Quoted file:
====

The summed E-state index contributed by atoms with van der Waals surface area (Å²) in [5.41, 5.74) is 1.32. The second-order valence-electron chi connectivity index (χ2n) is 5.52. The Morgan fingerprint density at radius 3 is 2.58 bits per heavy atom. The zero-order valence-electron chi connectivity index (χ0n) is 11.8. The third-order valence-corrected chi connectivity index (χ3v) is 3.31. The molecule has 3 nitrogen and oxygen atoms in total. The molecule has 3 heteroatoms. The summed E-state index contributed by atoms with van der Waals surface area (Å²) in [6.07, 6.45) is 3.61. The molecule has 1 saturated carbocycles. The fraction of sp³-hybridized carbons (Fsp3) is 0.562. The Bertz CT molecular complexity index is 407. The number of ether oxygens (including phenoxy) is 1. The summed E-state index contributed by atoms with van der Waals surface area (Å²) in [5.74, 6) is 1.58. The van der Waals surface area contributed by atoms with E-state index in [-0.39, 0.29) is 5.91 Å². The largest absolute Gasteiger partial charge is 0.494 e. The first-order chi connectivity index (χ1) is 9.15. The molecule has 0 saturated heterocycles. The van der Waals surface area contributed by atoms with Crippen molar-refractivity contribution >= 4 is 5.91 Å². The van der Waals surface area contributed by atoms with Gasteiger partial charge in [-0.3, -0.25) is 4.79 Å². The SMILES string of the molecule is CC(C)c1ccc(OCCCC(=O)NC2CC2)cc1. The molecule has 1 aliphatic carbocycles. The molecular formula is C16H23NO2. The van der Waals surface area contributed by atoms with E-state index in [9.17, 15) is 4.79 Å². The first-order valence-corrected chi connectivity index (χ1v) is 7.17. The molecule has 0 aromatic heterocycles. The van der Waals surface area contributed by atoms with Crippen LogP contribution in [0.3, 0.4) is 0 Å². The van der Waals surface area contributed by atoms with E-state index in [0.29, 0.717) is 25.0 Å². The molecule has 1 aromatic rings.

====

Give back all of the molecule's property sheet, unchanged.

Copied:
The summed E-state index contributed by atoms with van der Waals surface area (Å²) in [5.41, 5.74) is 1.32. The second-order valence-electron chi connectivity index (χ2n) is 5.52. The Morgan fingerprint density at radius 3 is 2.58 bits per heavy atom. The zero-order valence-electron chi connectivity index (χ0n) is 11.8. The third-order valence-corrected chi connectivity index (χ3v) is 3.31. The molecule has 3 nitrogen and oxygen atoms in total. The molecule has 3 heteroatoms. The summed E-state index contributed by atoms with van der Waals surface area (Å²) in [6.07, 6.45) is 3.61. The molecule has 1 saturated carbocycles. The fraction of sp³-hybridized carbons (Fsp3) is 0.562. The Bertz CT molecular complexity index is 407. The number of ether oxygens (including phenoxy) is 1. The summed E-state index contributed by atoms with van der Waals surface area (Å²) in [5.74, 6) is 1.58. The van der Waals surface area contributed by atoms with E-state index in [-0.39, 0.29) is 5.91 Å². The largest absolute Gasteiger partial charge is 0.494 e. The first-order chi connectivity index (χ1) is 9.15. The molecule has 0 saturated heterocycles. The van der Waals surface area contributed by atoms with Crippen molar-refractivity contribution >= 4 is 5.91 Å². The van der Waals surface area contributed by atoms with Gasteiger partial charge in [-0.3, -0.25) is 4.79 Å². The SMILES string of the molecule is CC(C)c1ccc(OCCCC(=O)NC2CC2)cc1. The molecule has 1 aliphatic carbocycles. The molecular formula is C16H23NO2. The van der Waals surface area contributed by atoms with E-state index in [9.17, 15) is 4.79 Å². The first-order valence-corrected chi connectivity index (χ1v) is 7.17. The molecule has 0 aromatic heterocycles. The van der Waals surface area contributed by atoms with Crippen LogP contribution in [0.3, 0.4) is 0 Å². The van der Waals surface area contributed by atoms with E-state index in [0.29, 0.717) is 25.0 Å². The molecule has 1 aromatic rings.